Configuration Manager SQL Query for Installed Software Per Machine & Per Collection

microsoft

If you are using Configuration Manager, you will be aware that you can create a number of custom reports using the SQL data and SSRS to produce the reports.

The best way to start to create a custom report is to ensure that you get your SQL query correct first. We have written hundreds of various queries over the years for our own use and by request through our website. This guide will show you how to pull data from the Configuration Manager database and give you the following information:

  • Machine Name
  • Username
  • Make
  • Model
  • Architecture
  • RAM
  • Publisher
  • Program
  • Version
  • Install Date
  • Product ID

You can add and remove any of these columns where you feel the need to customise them but for this guide, these are what we will use. By running our first query, it will bring back a huge amount of data (depending on your environment size of course) – it will basically show everything that is in the Add/Remove Programs list for every machine in your Configuration Manager database.

To do this, run the following query:

SELECT   
      COMP.Name0 AS 'Machine Name',  
      COMP.UserName0 AS 'Username',  
      COMP.Manufacturer0 AS 'Make',  
      COMP.Model0 AS 'Model',  
      COMP.SystemType0 AS 'Architecture',  
      COMP.TotalPhysicalMemory0/1024 AS 'RAM',  
      ARP.Publisher0 AS 'Publisher',  
      ARP.DisplayName0 AS 'Program',  
      ARP.Version0 AS 'Version',  
      ARP.InstallDate0 AS 'Install Date',  
      ARP.ProdID0 AS 'Product ID'  
 FROM v_Add_Remove_Programs ARP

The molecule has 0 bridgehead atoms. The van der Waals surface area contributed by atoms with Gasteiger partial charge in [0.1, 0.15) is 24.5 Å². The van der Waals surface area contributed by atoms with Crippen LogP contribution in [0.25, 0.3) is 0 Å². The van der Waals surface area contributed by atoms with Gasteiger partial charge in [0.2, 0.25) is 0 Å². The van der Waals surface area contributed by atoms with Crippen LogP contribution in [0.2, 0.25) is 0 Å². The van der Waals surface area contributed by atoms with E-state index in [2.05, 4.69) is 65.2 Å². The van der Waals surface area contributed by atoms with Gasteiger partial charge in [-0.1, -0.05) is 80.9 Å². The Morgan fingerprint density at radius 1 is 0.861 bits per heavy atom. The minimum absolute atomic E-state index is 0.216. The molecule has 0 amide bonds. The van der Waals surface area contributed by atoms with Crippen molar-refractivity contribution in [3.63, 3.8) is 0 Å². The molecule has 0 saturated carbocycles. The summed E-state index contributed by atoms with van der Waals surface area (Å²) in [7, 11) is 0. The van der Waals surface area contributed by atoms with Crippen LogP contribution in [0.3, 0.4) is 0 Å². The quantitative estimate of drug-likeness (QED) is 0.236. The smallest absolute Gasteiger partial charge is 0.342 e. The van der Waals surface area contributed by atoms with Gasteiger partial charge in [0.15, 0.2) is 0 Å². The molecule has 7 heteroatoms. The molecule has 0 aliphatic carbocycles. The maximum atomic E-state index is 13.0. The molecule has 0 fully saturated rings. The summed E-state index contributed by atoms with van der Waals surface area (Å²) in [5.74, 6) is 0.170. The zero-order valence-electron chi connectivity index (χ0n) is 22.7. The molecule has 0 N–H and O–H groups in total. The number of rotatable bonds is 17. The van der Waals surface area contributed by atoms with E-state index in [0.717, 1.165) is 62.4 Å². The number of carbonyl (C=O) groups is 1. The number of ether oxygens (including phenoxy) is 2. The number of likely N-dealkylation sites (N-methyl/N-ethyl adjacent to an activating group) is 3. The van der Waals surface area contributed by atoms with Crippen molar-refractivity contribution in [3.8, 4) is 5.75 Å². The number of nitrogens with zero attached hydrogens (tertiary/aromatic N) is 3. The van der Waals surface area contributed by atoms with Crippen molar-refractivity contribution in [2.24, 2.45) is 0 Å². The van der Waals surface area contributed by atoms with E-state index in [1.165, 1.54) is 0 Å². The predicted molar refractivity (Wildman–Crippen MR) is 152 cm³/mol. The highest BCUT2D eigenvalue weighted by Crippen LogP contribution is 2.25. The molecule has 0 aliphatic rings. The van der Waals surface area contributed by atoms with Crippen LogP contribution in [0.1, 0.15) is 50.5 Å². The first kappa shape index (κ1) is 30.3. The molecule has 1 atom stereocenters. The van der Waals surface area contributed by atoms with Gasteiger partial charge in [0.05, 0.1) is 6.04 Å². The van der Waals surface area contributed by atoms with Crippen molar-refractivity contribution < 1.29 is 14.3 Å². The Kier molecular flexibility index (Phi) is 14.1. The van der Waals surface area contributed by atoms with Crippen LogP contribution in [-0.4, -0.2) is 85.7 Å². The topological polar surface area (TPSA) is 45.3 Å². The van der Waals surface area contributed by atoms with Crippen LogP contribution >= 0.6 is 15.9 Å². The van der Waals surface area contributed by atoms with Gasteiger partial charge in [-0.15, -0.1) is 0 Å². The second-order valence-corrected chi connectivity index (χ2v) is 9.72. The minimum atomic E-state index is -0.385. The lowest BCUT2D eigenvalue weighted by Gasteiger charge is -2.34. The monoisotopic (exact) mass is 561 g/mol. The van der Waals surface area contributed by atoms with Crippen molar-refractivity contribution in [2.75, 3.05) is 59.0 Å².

JOIN v_GS_COMPUTER_SYSTEM COMP  
           on ARP.ResourceID = COMP.ResourceID

As you can probably see from the returned data, it is a lot and looks a bit of a mess. So, how can we break it down a little? Our first suggestion is to remove the possible junk from the query return, so you can add the following to the end of your query:

WHERE ARP.DisplayName0 IS NOT NULL  
      AND ARP.ProdId0 NOT LIKE '%(KB%)%'  
      AND ARP.DisplayName0 NOT LIKE '%Update%'

This will now remove any “Program” that is “NULL” or have KB in the title – this means removing all/most of the Windows Update information. If you run this query now, you should get a return which looks much tidier.

But what if I want to run this report based on a collection?

Well, you can do that too, if you have a number of set collections be it for machine types or for departments etc, then you may want to just return all installed software on all machines within the Finance department…

To do this, you first need to find the Collection ID of the Configuration Manager Collection that you want to base this query on – as I’m assuming it will be mostly System Center Pros reading this, I will assume you know how to find this, if you do not, then please leave a comment below and I will be happy to explain…

Once you have your Collection ID, you need to make a declaration in your SQL query, so you should add the following to the start of your query:

Declare @CollID char(8)  
      Set @CollID = 'SMS000AA'